In 2015, then-Gov. Nikki Haley called for the Confederate flag to be removed from the South Carolina statehouse after a white shooter killed nine black people at a South Carolina church. The shooting and its aftermath prompted new debate about the flag, after it came out that the shooter had previously posed with the Confederate flag. At the time, Haley acknowledged that the flag is "a deeply offensive symbol of a brutally oppressive past" for many people in South Carolina. In a new interview released this week, however, she weighed in again and Haley's comments about the Confederate flag have Twitter less than pleased.
In an interview with conservative radio host Glenn Beck released on Thursday, Dec. 5, Haley suggested the meaning of the flag had been "hijacked" following the shooting at Emanuel A.M.E. Church in Charleston, South Carolina. She recalled the days leading up to her decision to call for the Confederate flag's removal from the statehouse. “Here is this guy that comes out with this manifesto, holding the Confederate flag,” she told Beck. “And had just hijacked everything that people thought of — we don’t have hateful people in South Carolina. It's a small minority; it’s always going to be there.”
Haley went on to argue that many South Carolinians previously regarded the Confederate flag "as service, and sacrifice, and heritage" until the white shooter at the Emanuel A.M.E. Church, who has since confessed and been convicted on 33 federal counts in the shooting, used it as a symbol of racism and hatred. “But once he did that, there was no way to overcome it," Haley said. "And the national media came in droves — they wanted to define what happened. They wanted it to make this about racism. They wanted to make it about gun control. They wanted to make it about the death penalty.” Elite Daily reached out to representatives of Haley for comment on her remarks, but did not immediately hear back.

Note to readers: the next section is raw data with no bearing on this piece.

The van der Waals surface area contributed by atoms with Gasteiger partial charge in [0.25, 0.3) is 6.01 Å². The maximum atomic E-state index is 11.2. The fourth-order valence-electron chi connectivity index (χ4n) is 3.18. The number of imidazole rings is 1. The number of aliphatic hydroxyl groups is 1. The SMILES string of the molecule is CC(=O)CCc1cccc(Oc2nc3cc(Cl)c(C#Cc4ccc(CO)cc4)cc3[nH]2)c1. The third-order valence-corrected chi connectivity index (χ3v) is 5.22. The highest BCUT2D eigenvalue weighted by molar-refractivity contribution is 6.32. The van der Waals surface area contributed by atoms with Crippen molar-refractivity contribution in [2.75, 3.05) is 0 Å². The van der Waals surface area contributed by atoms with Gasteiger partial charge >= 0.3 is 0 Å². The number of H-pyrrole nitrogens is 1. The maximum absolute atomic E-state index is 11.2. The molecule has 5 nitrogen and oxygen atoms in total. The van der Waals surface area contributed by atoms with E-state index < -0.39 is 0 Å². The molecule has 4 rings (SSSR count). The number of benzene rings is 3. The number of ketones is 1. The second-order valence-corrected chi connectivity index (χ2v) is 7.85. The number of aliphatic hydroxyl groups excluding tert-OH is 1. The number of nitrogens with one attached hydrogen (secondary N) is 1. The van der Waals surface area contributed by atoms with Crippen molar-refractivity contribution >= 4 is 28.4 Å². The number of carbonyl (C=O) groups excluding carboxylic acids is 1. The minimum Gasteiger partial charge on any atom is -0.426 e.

Twitter users were quick to point out that Haley's comments appeared to differ from what she said back in 2015. Shortly after the flag was removed from the statehouse that year, Haley told CNN's Don Lemon that the flag "should have never been there" in the first place.
"These grounds are a place that everybody should feel a part of," Haley said at the time. "What I realized now more than ever is people were driving by and felt hurt and pain. No one should feel pain."
Haley's comments to Beck this week therefore earned swift backlash, from people who reminded her that the Confederate flag has always represented racism, slavery, and oppression. Representatives for Haley did not immediately return Elite Daily's request for comment on the backlash, although Haley tweeted later on Dec. 6 that she "[stood] by" her remarks in 2015.
Bree Newsome Bass, an activist who scaled the South Carolina statehouse flagpole back in 2015 to remove that Confederate flag, criticized Haley for her words and previous actions.
Other Twitter users accused Haley of attempting to showcase revisionist history and whitewashed narratives.
Haley later took to Twitter to defend herself by referring people to her original 2015 comments on the removal of the flag:
Although Haley wrote that she still stood by her 2015 comments about the flag being a symbol of hate for many, her remarks on Beck's podcast this week made many of her critics doubt her sincerity — and question her motives as the 2020 presidential election approaches.